So, big business can definitely be made by targeting London’s Islamic minority. The trick is tapping into it. Taybeh - a Palestinian brewer - have successfully done that by emphasising the Islamic side of their product: their label is coloured green, the colour of Islam, and on every bottle the word Halal (permissible) is inscribed in Arabic. A similar product is yet to launch here. In the UK, the British Heart Foundation has found that the number of shisha bars, which British Asian Muslims relish, has rocketed by 210 per cent in the past five years. A launch of a perfectly halal partnership between shisha and non-alcoholic beer could prove fruitful.   

Aside from the money, introducing non-alcoholic beer would have a significant cultural impact. Alcohol is embedded in society’s social gatherings from apéritif cocktails to Friday night pub trips. Faced with this conundrum, Muslims retreat into packs: Prevention is better than cure. Non-alcoholic beer could help bridge the gap between Muslims and their counterparts in a society which is increasingly worried about their social marginalisation. With the hate towards ‘radical Islam’ only rising following the brutal killing of Fusilier Lee Rigby, it’s a desperately needed step to Islamic integration.

Non-alcoholic beer is causing a stir. Photograph: Getty Images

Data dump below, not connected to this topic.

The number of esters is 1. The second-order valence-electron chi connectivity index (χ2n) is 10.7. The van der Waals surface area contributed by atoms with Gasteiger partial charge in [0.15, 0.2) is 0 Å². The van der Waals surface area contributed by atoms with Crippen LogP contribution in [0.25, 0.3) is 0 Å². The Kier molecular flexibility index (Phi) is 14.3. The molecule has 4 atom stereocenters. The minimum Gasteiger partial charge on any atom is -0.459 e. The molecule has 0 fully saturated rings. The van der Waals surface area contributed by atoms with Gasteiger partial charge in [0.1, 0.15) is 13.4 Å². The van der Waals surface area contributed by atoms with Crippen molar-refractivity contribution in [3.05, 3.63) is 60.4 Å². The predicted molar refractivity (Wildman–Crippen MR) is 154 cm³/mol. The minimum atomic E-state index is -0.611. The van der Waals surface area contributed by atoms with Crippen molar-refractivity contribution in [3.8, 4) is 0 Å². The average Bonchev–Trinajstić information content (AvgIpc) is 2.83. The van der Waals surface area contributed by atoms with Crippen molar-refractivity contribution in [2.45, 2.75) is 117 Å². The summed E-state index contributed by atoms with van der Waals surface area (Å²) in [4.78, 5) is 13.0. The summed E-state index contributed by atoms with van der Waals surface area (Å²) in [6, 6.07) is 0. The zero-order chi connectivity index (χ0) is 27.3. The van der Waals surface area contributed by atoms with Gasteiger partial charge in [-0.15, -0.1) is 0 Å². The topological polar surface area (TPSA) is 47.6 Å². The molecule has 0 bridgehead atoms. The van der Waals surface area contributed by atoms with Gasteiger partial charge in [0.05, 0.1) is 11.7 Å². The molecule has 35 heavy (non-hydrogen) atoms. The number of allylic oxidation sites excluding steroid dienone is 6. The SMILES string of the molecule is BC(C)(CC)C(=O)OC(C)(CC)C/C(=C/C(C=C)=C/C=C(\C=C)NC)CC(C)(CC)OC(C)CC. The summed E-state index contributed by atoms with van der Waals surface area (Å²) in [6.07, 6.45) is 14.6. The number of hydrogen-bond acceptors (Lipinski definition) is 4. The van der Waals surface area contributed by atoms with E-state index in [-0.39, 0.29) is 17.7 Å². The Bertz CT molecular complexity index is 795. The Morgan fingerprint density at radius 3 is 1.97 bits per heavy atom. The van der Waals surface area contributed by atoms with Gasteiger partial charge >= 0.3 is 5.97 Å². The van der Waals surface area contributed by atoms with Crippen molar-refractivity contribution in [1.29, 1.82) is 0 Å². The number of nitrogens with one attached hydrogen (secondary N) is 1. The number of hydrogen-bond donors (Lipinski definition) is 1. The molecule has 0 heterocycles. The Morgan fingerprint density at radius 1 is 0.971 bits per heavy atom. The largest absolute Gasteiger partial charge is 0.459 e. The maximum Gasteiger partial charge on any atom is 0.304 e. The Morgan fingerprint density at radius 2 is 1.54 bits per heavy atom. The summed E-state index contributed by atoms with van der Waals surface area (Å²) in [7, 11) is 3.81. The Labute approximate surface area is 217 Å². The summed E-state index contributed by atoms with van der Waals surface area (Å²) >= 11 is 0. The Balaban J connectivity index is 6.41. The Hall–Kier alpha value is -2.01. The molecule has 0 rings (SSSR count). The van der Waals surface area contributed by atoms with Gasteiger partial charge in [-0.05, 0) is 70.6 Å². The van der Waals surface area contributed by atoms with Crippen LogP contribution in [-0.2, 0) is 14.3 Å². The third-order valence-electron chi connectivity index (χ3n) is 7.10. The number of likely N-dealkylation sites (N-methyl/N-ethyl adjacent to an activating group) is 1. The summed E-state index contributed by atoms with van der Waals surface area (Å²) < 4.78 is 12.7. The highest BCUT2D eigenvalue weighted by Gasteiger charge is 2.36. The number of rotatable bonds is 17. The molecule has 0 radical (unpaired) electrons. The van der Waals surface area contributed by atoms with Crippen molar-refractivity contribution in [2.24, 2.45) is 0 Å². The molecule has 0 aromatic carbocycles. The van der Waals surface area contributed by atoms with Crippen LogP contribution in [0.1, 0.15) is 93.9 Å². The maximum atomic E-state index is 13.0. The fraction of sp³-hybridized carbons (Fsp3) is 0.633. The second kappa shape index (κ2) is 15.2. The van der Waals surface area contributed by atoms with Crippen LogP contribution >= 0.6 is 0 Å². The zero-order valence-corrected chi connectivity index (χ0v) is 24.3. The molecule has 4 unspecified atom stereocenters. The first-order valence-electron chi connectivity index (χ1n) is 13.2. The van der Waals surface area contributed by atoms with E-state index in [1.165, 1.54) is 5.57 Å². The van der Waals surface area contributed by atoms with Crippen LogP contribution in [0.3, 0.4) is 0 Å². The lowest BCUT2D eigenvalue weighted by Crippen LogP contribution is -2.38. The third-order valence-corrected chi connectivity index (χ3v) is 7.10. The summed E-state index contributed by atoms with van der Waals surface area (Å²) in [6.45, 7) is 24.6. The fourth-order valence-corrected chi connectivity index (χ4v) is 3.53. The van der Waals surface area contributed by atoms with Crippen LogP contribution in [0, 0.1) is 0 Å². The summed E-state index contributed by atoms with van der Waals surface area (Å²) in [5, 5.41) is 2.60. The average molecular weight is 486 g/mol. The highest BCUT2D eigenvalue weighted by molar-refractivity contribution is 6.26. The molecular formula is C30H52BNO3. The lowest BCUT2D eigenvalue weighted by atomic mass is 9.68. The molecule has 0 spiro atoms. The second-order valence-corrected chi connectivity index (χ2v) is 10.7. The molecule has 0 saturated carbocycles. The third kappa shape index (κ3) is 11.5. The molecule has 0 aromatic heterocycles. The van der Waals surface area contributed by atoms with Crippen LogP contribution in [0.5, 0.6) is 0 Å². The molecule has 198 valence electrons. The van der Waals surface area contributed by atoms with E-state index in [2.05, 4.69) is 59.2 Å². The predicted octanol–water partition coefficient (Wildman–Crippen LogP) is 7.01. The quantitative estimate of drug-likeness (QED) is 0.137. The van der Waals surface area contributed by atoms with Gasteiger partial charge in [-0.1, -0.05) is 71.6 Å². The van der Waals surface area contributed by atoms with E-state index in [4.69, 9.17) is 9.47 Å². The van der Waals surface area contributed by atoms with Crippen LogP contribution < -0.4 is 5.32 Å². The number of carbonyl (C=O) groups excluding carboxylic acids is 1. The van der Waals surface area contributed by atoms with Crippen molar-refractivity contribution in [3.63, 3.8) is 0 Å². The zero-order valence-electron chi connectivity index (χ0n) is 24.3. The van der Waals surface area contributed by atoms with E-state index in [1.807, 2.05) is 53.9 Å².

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There is nothing compassionate about Britain’s Dickensian tolerance of begging

I was called “heartless” for urging police to refer beggars to support services. But funding drug habits to salve a liberal conscience is the truly cruel approach.

In Rochdale, like many other towns across the country, we’re working hard to support small businesses and make our high streets inviting places for people to visit. So it doesn’t help when growing numbers of aggressive street beggars are becoming a regular fixture on the streets, accosting shoppers.

I’ve raised this with the police on several occasions now and when I tweeted that they needed to enforce laws preventing begging and refer them to appropriate services, all hell broke loose on social media. I was condemned as heartless, evil and, of course, the favourite insult of all left-wing trolls, “a Tory”.

An article in the Guardian supported this knee-jerk consensus that I was a typically out-of-touch politician who didn’t understand the underlying reasons for begging and accused me of being “misguided” and showing “open disdain” for the poor.